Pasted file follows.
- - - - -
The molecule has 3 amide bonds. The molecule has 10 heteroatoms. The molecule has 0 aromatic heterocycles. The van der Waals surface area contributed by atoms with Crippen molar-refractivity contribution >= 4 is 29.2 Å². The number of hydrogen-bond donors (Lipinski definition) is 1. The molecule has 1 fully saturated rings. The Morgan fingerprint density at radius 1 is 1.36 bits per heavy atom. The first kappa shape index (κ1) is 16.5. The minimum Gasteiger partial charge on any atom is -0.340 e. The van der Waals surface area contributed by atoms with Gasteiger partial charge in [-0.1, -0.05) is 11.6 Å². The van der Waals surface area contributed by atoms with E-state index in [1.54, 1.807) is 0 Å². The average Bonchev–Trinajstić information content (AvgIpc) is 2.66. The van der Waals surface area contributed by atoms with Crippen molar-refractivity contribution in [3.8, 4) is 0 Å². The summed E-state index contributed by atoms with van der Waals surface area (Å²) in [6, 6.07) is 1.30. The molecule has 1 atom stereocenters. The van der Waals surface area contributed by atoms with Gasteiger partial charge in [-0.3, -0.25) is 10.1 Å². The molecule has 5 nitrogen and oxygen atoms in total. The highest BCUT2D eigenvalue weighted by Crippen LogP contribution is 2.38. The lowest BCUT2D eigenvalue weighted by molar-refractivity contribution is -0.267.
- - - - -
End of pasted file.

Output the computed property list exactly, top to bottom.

The molecule has 3 amide bonds. The molecule has 10 heteroatoms. The molecule has 0 aromatic heterocycles. The van der Waals surface area contributed by atoms with Crippen molar-refractivity contribution >= 4 is 29.2 Å². The number of hydrogen-bond donors (Lipinski definition) is 1. The molecule has 1 fully saturated rings. The Morgan fingerprint density at radius 1 is 1.36 bits per heavy atom. The first kappa shape index (κ1) is 16.5. The minimum Gasteiger partial charge on any atom is -0.340 e. The van der Waals surface area contributed by atoms with Gasteiger partial charge in [-0.1, -0.05) is 11.6 Å². The van der Waals surface area contributed by atoms with E-state index in [1.54, 1.807) is 0 Å². The average Bonchev–Trinajstić information content (AvgIpc) is 2.66. The van der Waals surface area contributed by atoms with Crippen molar-refractivity contribution in [3.8, 4) is 0 Å². The summed E-state index contributed by atoms with van der Waals surface area (Å²) in [6, 6.07) is 1.30. The molecule has 1 atom stereocenters. The van der Waals surface area contributed by atoms with Gasteiger partial charge in [-0.3, -0.25) is 10.1 Å². The molecule has 5 nitrogen and oxygen atoms in total. The highest BCUT2D eigenvalue weighted by Crippen LogP contribution is 2.38. The lowest BCUT2D eigenvalue weighted by molar-refractivity contribution is -0.267.